For many students in the U.S., the new school year comes with online classes, teleconferencing via Zoom, Discord, or other platforms. These online courses are the prudent choice, versus the disease risk of in-person education, but they come with their own stresses, especially for students required to be on camera during their classes.

According to Tabitha Moses, a behavioral researcher at the Wayne State University School of Medicine, many of the factors of on-camera education can easily become detrimental to young students.


Teachers who require students to keep their cameras on and look directly at the screen through their classes are doing so to make sure everyone feels included and everyone is paying full attention, but a common result is that students feel constantly observed. Constant observation makes many people feel threatened and uneasy, which is an obvious distraction to concentration and learning.

Multitasking fatigue

On-camera education in a conference call, where students are faced with many or dozens of other faces, is like being in a constant conversation with dozens of people. Rather than being able to direct one’s focus towards the teacher at the front of the room, students are constantly dividing and switching their attention, which is exhausting and impairs concentration.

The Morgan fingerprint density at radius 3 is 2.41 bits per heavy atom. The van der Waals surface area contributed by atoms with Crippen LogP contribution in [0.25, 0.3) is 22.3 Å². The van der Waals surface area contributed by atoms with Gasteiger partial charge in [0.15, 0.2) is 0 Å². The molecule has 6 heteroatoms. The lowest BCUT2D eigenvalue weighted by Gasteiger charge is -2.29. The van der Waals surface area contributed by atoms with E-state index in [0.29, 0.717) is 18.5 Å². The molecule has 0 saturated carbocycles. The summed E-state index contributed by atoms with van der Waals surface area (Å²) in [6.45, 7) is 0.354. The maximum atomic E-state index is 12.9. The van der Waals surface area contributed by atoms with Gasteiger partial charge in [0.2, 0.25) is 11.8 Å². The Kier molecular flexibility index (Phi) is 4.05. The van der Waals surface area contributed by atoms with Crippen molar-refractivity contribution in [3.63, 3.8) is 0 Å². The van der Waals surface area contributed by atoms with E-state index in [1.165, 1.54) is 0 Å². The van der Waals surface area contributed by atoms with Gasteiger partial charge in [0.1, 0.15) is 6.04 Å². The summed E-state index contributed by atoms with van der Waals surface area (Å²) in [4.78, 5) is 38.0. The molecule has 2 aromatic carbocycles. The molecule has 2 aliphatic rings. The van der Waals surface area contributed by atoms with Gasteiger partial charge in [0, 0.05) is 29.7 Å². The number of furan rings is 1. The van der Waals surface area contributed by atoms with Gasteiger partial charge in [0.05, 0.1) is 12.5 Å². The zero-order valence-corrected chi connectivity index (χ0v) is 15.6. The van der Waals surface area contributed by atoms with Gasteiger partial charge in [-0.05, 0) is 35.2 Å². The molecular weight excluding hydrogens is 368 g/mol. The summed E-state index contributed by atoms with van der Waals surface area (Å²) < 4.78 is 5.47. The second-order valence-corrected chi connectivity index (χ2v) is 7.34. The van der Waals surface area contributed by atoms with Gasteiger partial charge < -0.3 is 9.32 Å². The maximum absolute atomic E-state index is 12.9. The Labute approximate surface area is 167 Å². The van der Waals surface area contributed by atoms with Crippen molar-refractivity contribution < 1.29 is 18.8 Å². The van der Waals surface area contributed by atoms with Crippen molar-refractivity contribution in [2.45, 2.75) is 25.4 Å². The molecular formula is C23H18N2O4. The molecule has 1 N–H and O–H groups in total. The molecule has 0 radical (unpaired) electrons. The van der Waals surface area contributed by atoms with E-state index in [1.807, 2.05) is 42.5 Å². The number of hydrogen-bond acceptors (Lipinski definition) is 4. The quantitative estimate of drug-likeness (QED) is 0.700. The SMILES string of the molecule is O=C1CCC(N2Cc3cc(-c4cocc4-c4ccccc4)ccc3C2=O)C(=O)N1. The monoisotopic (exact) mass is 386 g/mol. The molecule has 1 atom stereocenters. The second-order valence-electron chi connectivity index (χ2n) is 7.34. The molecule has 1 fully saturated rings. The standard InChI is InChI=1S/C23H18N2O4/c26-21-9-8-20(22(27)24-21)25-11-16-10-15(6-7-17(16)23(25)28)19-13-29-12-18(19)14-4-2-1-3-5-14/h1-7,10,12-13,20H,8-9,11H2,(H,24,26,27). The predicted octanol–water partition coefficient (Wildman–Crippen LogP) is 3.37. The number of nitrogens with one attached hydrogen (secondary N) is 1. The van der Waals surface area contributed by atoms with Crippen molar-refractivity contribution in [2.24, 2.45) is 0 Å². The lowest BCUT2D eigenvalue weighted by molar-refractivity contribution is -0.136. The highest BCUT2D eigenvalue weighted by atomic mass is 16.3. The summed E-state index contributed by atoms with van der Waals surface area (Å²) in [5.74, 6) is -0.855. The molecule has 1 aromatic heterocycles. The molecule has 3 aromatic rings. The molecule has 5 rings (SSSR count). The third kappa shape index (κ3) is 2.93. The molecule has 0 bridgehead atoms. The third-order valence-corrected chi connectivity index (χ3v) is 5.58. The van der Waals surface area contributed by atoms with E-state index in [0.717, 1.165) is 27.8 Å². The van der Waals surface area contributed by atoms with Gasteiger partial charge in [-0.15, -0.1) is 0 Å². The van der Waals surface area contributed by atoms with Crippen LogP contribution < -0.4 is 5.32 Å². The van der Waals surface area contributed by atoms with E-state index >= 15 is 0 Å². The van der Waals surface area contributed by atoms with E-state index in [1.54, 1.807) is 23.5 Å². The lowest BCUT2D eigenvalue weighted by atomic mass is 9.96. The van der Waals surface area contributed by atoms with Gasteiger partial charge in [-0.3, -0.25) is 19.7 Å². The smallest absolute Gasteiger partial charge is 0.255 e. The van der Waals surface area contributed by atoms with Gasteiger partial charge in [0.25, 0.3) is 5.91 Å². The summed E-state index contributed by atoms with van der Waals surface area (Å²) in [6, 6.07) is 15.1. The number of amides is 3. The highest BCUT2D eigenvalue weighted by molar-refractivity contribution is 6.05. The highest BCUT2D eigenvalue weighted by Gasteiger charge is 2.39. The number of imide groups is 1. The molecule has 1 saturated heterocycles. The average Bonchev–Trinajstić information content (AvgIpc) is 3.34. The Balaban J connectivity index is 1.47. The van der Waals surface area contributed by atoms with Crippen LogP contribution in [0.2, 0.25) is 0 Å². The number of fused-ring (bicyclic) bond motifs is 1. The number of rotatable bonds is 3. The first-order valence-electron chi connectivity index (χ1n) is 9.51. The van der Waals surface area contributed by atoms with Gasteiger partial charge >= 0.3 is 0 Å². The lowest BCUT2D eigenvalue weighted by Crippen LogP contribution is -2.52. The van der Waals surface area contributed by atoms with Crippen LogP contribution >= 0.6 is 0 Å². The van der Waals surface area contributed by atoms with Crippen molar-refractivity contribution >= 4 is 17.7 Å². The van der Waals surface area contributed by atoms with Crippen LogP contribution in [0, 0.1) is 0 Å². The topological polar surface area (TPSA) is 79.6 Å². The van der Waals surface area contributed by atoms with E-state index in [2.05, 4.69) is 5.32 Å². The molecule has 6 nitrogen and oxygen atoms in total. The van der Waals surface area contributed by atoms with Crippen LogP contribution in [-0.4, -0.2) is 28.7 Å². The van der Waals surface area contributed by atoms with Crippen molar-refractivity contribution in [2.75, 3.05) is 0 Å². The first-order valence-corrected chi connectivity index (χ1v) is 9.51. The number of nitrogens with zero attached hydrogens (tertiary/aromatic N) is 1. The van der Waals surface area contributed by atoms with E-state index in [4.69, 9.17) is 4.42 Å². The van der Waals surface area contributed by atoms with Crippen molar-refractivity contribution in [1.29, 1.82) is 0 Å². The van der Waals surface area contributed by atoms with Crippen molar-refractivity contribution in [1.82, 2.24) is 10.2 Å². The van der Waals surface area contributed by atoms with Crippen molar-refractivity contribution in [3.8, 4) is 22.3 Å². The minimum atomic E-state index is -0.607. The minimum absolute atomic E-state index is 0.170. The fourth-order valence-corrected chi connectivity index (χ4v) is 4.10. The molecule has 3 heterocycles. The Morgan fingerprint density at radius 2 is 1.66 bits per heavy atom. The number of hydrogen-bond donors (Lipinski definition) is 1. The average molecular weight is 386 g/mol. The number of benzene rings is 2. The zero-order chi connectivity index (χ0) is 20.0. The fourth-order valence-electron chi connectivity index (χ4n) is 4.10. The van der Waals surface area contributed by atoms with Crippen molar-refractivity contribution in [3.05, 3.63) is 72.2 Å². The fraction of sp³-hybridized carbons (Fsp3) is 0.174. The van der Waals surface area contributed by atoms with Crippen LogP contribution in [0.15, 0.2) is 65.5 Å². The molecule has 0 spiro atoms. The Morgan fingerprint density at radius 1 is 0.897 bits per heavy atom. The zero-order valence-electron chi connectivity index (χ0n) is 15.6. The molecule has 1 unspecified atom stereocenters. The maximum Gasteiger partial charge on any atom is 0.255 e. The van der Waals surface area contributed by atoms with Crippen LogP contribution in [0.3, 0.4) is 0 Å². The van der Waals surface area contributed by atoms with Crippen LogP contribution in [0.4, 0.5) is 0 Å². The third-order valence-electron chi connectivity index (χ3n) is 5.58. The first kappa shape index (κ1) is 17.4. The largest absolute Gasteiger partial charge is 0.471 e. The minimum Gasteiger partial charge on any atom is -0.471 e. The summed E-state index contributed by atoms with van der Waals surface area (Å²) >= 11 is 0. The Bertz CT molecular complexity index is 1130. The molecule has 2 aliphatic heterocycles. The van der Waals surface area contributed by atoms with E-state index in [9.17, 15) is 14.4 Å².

It is not possible for all students to have a dedicated and private atmosphere in which to participate in a conference call. Many students don’t have their own rooms, spaces, or even a desk. And during the current times, more students than usual are having to aid their parents by providing childcare. Required face-time for these students can be especially stressful and embarrassing.


Similar to the above point, not all students can be comfortable disclosing their living conditions to their classmates. Requiring them to do so via on-camera education can be humiliating and is certainly a factor in students choosing the path of total non-participation.

Teachers, who are also affected by many of these factors, need to be particularly sensitive to them this year, while many students are using online education for the first time, and need to keep them in mind any time online learning is needed in the future. But for now, we ought to give students the gift of allowing them to be in class with their cameras off.

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